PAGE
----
Highway projects all over the state are back on track now that the Mississippi Department of Transportation (MDOT) has its state funding fully restored. Even though MDOT is considered a special-funded state agency because it generates funds through the gasoline tax, it must go through the legislative appropriations process each year. For the past two years, some of MDOT’s funds were rerouted into the state’s general fund causing delays in highway construction.
“We fared very well with this year’s legislative special session,” said executive director Butch Brown. “We got our full appropriation based on what we generate and got the special bonds to assist with the building of gaming roads reinstated.”
The nine-day special session addressing budgetary matters ended May 30.
A state law provides that funds for construction of roads to better serve gaming areas be repaid by gaming funds. Last year, however, the costs of those projects came from MDOT funds.
Telling the story better
“This year we told our story better. All in all we had a good year,” Brown said. “We delayed 20 projects last year and the year before. Now we can readjust and get back on track.”
He thinks it will take 18 months to work back into the agency’s full highway construction program now that funding is restored. “We’re encouraged and know that no one in the Legislature is out to hurt us,” he said. “Our difficulty comes about because we have a 10-year obligation to commit funds and know that we will have them to complete a project.”
Highway construction is usually a 10-year process from acquisition of right of way to the completion of a project. MDOT must keep consistent levels of funding available during that process.
Brown describes the portion of Mississippi 304 that will become the state’s first segment of Interstate 69 as the current poster child project. He predicts it will open in 12 to 18 months.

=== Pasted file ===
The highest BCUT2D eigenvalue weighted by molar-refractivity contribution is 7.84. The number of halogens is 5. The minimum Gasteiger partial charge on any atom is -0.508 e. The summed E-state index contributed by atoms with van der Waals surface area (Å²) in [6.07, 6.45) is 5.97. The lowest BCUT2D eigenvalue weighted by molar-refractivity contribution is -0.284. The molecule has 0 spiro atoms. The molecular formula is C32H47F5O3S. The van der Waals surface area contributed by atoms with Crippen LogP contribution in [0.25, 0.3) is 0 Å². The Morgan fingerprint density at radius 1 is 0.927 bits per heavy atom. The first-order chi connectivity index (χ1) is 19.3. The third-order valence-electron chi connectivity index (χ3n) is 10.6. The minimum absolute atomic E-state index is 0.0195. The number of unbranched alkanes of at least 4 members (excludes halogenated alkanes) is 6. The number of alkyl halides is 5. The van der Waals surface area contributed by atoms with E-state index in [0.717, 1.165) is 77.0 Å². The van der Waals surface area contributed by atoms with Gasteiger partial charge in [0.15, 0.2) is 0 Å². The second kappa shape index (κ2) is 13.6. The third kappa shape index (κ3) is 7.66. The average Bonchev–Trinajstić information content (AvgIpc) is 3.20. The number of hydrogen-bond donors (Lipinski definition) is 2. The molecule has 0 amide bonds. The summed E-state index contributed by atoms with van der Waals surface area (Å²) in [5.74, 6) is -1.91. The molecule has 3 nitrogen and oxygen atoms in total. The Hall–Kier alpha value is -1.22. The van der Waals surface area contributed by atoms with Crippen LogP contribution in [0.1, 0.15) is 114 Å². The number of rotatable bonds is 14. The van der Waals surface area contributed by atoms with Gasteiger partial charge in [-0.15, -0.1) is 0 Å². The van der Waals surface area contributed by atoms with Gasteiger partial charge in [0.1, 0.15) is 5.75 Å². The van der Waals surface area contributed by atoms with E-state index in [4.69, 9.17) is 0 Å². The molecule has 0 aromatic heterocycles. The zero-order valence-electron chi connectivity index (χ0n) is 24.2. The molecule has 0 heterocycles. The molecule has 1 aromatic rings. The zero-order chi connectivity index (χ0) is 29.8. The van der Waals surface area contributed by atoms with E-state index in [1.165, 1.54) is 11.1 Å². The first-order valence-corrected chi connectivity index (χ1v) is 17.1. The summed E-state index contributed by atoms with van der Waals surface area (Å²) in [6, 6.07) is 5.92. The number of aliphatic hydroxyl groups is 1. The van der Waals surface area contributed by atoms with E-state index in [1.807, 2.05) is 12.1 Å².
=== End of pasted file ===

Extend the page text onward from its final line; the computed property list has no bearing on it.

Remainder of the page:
“The economic development that goes with interstate construction is very important,” he said, “and it will help eliminate congestion in Northwest Mississippi.”
There are also other interstate construction projects planned for North Mississippi. U.S. 78 will become Interstate 22 from Memphis to the Alabama state line and a section of I-69 cutting across to 78 will be designated I-269.
The central piers are being completed of the new $250-million Mississippi River Bridge at Greenville. “We will then be starting on the approaches,” Brown said. “But it will be at least another couple of years before the bridge is complete, depending on Arkansas and how fast they move.”
In the Jackson area, MDOT is looking at a lot of loops and congestion mitigation, Brown said. There will be more interchange work around Madison along with additional frontage roads and lanes for Interstate 55 in the next eight to 10 months. Also, Interstate 20 from Jackson to Vicksburg, including the I-220 loop, is getting a refurbishing.
U. S. 61 is being four laned from Vicksburg through southwestern Mississippi to Baton Rouge, La.
Work on three projects is underway all around the Traditions planned community north of Biloxi in Harrison County. These service roads are being done in segments and will connect to Highways 67 and 605. These $50-million connectors will also serve the area as hurricane evacuation routes.
Another important South Mississippi project is the one that will provide a quick, direct route from Interstate 10 to the state port. The four-lane route, to be designated I-310, will begin near Wiggins, follow Canal Road in Gulfport and end at the port. Brown says it’s a $400- to $500-million project that will take five years to complete.
“We are actively pursuing this project and are now buying right of way,” he said. “We are also looking at an interstate connector in East Harrison County that will be designated I-210. We will hire a design team and start the right-of-way process in the next two years.”
Brown said that although MDOT requests these interstate designations within the state, the U.S. Congress must give them.
Federal challenges, too
In addition to state funding shortfalls these past two years, MDOT has also had to deal with federal budget woes.
“It’s been a challenge, and we hope to have a federal highway funding bill by the end of June,” he said.
The state agency now has 3,200 employees and a $850-million budget for fiscal 2006 that begins on July 1 of this year.
“We’re excited at MDOT. We have empowered our people and are getting a lot more productivity from them with ‘project delivery’,” the executive director said. “That just emphasizes that time is money and that we will never build a highway cheaper than we can build it today.”
Contact MBJ contributing Lynn Lofton at firstname.lastname@example.org.